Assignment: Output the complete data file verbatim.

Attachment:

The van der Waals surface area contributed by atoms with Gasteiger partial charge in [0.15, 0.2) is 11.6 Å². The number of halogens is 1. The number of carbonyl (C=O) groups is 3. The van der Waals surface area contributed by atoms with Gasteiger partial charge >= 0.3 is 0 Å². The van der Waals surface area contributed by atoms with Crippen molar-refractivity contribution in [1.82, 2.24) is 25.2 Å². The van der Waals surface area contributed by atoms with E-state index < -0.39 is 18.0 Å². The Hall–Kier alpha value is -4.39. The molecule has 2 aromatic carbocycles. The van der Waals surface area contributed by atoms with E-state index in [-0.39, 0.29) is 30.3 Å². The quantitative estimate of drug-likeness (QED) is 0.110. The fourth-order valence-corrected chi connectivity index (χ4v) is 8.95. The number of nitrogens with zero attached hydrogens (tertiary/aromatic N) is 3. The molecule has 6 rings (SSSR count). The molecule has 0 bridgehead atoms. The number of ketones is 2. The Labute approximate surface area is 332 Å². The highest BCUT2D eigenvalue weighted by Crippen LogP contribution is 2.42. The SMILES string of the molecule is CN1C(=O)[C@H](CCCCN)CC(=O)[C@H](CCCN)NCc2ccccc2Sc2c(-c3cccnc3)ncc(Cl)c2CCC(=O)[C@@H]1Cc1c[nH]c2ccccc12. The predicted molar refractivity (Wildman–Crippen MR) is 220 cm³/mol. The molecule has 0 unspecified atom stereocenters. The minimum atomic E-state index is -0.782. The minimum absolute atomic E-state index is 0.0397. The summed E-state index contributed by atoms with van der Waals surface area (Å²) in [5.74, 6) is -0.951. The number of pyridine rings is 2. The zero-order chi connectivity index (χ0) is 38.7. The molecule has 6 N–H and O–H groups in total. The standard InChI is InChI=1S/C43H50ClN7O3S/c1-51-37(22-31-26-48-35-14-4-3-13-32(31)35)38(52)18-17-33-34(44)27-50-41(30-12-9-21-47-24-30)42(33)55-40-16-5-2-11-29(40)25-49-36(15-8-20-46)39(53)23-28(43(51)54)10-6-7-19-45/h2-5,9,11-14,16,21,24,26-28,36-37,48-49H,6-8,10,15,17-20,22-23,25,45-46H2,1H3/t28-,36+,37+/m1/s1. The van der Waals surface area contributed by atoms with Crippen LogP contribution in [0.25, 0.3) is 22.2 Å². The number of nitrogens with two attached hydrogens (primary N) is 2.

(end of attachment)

The van der Waals surface area contributed by atoms with Gasteiger partial charge in [0.15, 0.2) is 11.6 Å². The number of halogens is 1. The number of carbonyl (C=O) groups is 3. The van der Waals surface area contributed by atoms with Gasteiger partial charge >= 0.3 is 0 Å². The van der Waals surface area contributed by atoms with Crippen molar-refractivity contribution in [1.82, 2.24) is 25.2 Å². The van der Waals surface area contributed by atoms with E-state index < -0.39 is 18.0 Å². The Hall–Kier alpha value is -4.39. The molecule has 2 aromatic carbocycles. The van der Waals surface area contributed by atoms with E-state index in [-0.39, 0.29) is 30.3 Å². The quantitative estimate of drug-likeness (QED) is 0.110. The fourth-order valence-corrected chi connectivity index (χ4v) is 8.95. The number of nitrogens with zero attached hydrogens (tertiary/aromatic N) is 3. The molecule has 6 rings (SSSR count). The molecule has 0 bridgehead atoms. The number of ketones is 2. The Labute approximate surface area is 332 Å². The highest BCUT2D eigenvalue weighted by Crippen LogP contribution is 2.42. The SMILES string of the molecule is CN1C(=O)[C@H](CCCCN)CC(=O)[C@H](CCCN)NCc2ccccc2Sc2c(-c3cccnc3)ncc(Cl)c2CCC(=O)[C@@H]1Cc1c[nH]c2ccccc12. The predicted molar refractivity (Wildman–Crippen MR) is 220 cm³/mol. The molecule has 0 unspecified atom stereocenters. The minimum atomic E-state index is -0.782. The minimum absolute atomic E-state index is 0.0397. The summed E-state index contributed by atoms with van der Waals surface area (Å²) in [5.74, 6) is -0.951. The number of pyridine rings is 2. The zero-order chi connectivity index (χ0) is 38.7. The molecule has 6 N–H and O–H groups in total. The standard InChI is InChI=1S/C43H50ClN7O3S/c1-51-37(22-31-26-48-35-14-4-3-13-32(31)35)38(52)18-17-33-34(44)27-50-41(30-12-9-21-47-24-30)42(33)55-40-16-5-2-11-29(40)25-49-36(15-8-20-46)39(53)23-28(43(51)54)10-6-7-19-45/h2-5,9,11-14,16,21,24,26-28,36-37,48-49H,6-8,10,15,17-20,22-23,25,45-46H2,1H3/t28-,36+,37+/m1/s1. The van der Waals surface area contributed by atoms with Crippen LogP contribution in [0.25, 0.3) is 22.2 Å². The number of nitrogens with two attached hydrogens (primary N) is 2.